Saturday, February 5, 2011

The power of one word

Nick Saban is a big boy. He's a lightning rod. And he has become the front man on the issue of "oversigning" -- the practice of rejiggering his team's roster every year to sign big recruiting classes.

He's not the only coach who does this. In fact, Alabama was 10th on a recent list put together by Sports Illustrated, trailing several other SEC teams. But Saban is Saban and Alabama is Alabama, and so the coach has gotten plenty of attention for his use of the practice.

Which is all well and good, until it isn't. A case in point: Stewart Mandel's recent column written off Saban's Signing Day press conference, during which the coach defends his recruiting approach.

Mandel describes Saban's remarks as a diatribe. Really?

You decide. Follow the link. Find the two videos of the press conference and click on Part I. The 431 words to which Mandel refers come up around the 6 minute mark. Let me know when Saban raises his voice or sounds defensive or does anything more than answer the question in his typically straight-forward way.

Otherwise, you can choose to believe Mandel's description of the press conference as a Saban rant. And that's unfortunate, because it's not as if the columnist doesn't raise important points. As we have written before, the NCAA should standardize recruiting so all conferences and teams follow the same rules.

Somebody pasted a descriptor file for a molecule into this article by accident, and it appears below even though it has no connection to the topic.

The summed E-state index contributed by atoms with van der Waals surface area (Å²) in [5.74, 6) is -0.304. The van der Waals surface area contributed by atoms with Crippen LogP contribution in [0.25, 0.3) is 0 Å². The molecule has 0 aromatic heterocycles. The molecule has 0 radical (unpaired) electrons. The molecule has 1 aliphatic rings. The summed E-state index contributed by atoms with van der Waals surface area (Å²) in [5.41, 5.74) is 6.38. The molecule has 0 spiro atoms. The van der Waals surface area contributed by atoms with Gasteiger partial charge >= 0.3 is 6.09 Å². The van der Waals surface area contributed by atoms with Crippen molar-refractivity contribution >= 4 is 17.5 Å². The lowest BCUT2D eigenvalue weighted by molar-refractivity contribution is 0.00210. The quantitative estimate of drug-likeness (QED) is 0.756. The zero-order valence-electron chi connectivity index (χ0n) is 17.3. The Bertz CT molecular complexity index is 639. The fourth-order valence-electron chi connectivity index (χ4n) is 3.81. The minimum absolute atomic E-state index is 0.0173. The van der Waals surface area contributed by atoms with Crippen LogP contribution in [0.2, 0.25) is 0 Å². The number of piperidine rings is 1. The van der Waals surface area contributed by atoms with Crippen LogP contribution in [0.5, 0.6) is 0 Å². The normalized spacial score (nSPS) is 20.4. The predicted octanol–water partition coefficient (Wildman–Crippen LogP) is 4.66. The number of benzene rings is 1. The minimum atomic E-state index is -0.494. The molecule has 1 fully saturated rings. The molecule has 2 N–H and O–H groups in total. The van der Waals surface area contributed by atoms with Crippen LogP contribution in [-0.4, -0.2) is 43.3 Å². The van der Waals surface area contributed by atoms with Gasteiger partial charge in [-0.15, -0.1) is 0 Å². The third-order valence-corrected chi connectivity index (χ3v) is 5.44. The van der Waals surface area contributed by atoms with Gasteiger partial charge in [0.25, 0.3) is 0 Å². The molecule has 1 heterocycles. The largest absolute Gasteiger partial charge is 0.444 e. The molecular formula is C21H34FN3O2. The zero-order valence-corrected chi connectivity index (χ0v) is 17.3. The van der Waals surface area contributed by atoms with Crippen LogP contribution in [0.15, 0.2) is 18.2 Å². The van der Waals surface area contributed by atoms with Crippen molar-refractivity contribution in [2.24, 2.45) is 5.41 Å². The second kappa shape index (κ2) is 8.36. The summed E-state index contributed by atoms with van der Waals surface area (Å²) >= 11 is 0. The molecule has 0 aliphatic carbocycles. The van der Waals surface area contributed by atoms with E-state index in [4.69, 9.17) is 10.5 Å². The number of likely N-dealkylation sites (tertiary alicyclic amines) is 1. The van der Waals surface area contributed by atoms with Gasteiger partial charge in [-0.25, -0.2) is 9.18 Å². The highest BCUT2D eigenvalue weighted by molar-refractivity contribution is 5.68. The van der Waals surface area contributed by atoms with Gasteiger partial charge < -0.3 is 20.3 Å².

Along those lines, check out this fine column by the Birmingham News' Kevin Scarbinsky on Saban's defense being undermined by his school's refusal to turn over basic scholarship information.

But Mandel's otherwise solid piece is fatally flawed from his misuse of a single word. That word is inaccurate and unfair. And it forces the reader to view everything Saban says about a timely and important issue through a grossly distorted lense.

michael gordon


Bama Brother said...

I have to agree with your assessment of Saban's press conference and with your taking the SI guy to task for using a loaded word to describe Saban's remarks. Saban did raise his voice when he talked about grayshirting, but that part of his remarks was light years away from being a diatribe. If Saban had had headphones on, he would not have thrown them on the ground because he was not angry or hyper defensive.